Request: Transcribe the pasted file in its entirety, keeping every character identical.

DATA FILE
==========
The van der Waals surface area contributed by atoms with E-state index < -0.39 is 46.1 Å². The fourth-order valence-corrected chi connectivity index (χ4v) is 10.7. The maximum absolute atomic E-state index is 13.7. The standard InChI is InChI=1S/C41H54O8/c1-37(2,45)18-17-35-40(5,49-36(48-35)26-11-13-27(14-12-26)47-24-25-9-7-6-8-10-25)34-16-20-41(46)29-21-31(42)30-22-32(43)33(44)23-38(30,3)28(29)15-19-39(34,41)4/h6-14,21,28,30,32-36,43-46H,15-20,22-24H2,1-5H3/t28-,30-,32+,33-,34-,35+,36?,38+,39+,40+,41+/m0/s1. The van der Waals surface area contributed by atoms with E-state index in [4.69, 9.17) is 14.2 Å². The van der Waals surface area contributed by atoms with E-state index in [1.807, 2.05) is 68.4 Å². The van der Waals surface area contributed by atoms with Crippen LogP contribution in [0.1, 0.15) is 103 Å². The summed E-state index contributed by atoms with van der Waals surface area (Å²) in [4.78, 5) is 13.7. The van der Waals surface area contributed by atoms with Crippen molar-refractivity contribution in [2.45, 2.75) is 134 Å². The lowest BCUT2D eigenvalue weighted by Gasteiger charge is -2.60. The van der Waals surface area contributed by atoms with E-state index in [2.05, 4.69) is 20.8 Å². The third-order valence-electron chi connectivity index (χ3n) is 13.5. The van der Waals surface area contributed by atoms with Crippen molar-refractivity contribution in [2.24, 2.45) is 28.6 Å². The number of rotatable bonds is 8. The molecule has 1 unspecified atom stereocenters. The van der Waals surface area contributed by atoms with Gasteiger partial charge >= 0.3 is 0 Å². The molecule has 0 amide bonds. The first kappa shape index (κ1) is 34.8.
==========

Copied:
The van der Waals surface area contributed by atoms with E-state index < -0.39 is 46.1 Å². The fourth-order valence-corrected chi connectivity index (χ4v) is 10.7. The maximum absolute atomic E-state index is 13.7. The standard InChI is InChI=1S/C41H54O8/c1-37(2,45)18-17-35-40(5,49-36(48-35)26-11-13-27(14-12-26)47-24-25-9-7-6-8-10-25)34-16-20-41(46)29-21-31(42)30-22-32(43)33(44)23-38(30,3)28(29)15-19-39(34,41)4/h6-14,21,28,30,32-36,43-46H,15-20,22-24H2,1-5H3/t28-,30-,32+,33-,34-,35+,36?,38+,39+,40+,41+/m0/s1. The van der Waals surface area contributed by atoms with E-state index in [4.69, 9.17) is 14.2 Å². The van der Waals surface area contributed by atoms with E-state index in [1.807, 2.05) is 68.4 Å². The van der Waals surface area contributed by atoms with Crippen LogP contribution in [0.1, 0.15) is 103 Å². The summed E-state index contributed by atoms with van der Waals surface area (Å²) in [4.78, 5) is 13.7. The van der Waals surface area contributed by atoms with Crippen molar-refractivity contribution in [2.45, 2.75) is 134 Å². The lowest BCUT2D eigenvalue weighted by Gasteiger charge is -2.60. The van der Waals surface area contributed by atoms with E-state index in [2.05, 4.69) is 20.8 Å². The third-order valence-electron chi connectivity index (χ3n) is 13.5. The van der Waals surface area contributed by atoms with Crippen molar-refractivity contribution in [2.24, 2.45) is 28.6 Å². The number of rotatable bonds is 8. The molecule has 1 unspecified atom stereocenters. The van der Waals surface area contributed by atoms with Gasteiger partial charge >= 0.3 is 0 Å². The molecule has 0 amide bonds. The first kappa shape index (κ1) is 34.8.